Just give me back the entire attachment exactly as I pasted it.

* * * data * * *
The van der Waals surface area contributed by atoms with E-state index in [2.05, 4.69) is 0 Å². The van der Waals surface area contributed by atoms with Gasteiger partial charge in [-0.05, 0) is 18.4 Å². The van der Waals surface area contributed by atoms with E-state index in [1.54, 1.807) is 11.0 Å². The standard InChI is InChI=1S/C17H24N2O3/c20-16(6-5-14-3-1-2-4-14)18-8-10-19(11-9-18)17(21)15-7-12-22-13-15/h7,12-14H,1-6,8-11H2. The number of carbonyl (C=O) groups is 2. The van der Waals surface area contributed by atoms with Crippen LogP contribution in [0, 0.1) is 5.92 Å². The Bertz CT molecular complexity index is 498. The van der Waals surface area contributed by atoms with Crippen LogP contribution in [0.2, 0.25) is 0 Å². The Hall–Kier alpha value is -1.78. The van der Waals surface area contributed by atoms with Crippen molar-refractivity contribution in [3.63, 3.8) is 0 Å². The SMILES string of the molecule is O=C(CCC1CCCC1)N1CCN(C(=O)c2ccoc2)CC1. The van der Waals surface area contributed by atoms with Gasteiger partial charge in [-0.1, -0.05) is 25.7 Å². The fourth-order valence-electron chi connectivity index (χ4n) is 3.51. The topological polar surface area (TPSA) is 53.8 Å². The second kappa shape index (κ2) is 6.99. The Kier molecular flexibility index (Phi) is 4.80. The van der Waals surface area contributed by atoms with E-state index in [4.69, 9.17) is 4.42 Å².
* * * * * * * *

The van der Waals surface area contributed by atoms with E-state index in [2.05, 4.69) is 0 Å². The van der Waals surface area contributed by atoms with Gasteiger partial charge in [-0.05, 0) is 18.4 Å². The van der Waals surface area contributed by atoms with E-state index in [1.54, 1.807) is 11.0 Å². The standard InChI is InChI=1S/C17H24N2O3/c20-16(6-5-14-3-1-2-4-14)18-8-10-19(11-9-18)17(21)15-7-12-22-13-15/h7,12-14H,1-6,8-11H2. The number of carbonyl (C=O) groups is 2. The van der Waals surface area contributed by atoms with Crippen LogP contribution in [0, 0.1) is 5.92 Å². The Bertz CT molecular complexity index is 498. The van der Waals surface area contributed by atoms with Crippen LogP contribution in [0.2, 0.25) is 0 Å². The Hall–Kier alpha value is -1.78. The van der Waals surface area contributed by atoms with Crippen molar-refractivity contribution in [3.63, 3.8) is 0 Å². The SMILES string of the molecule is O=C(CCC1CCCC1)N1CCN(C(=O)c2ccoc2)CC1. The van der Waals surface area contributed by atoms with Gasteiger partial charge in [-0.1, -0.05) is 25.7 Å². The fourth-order valence-electron chi connectivity index (χ4n) is 3.51. The topological polar surface area (TPSA) is 53.8 Å². The second kappa shape index (κ2) is 6.99. The Kier molecular flexibility index (Phi) is 4.80. The van der Waals surface area contributed by atoms with E-state index in [4.69, 9.17) is 4.42 Å².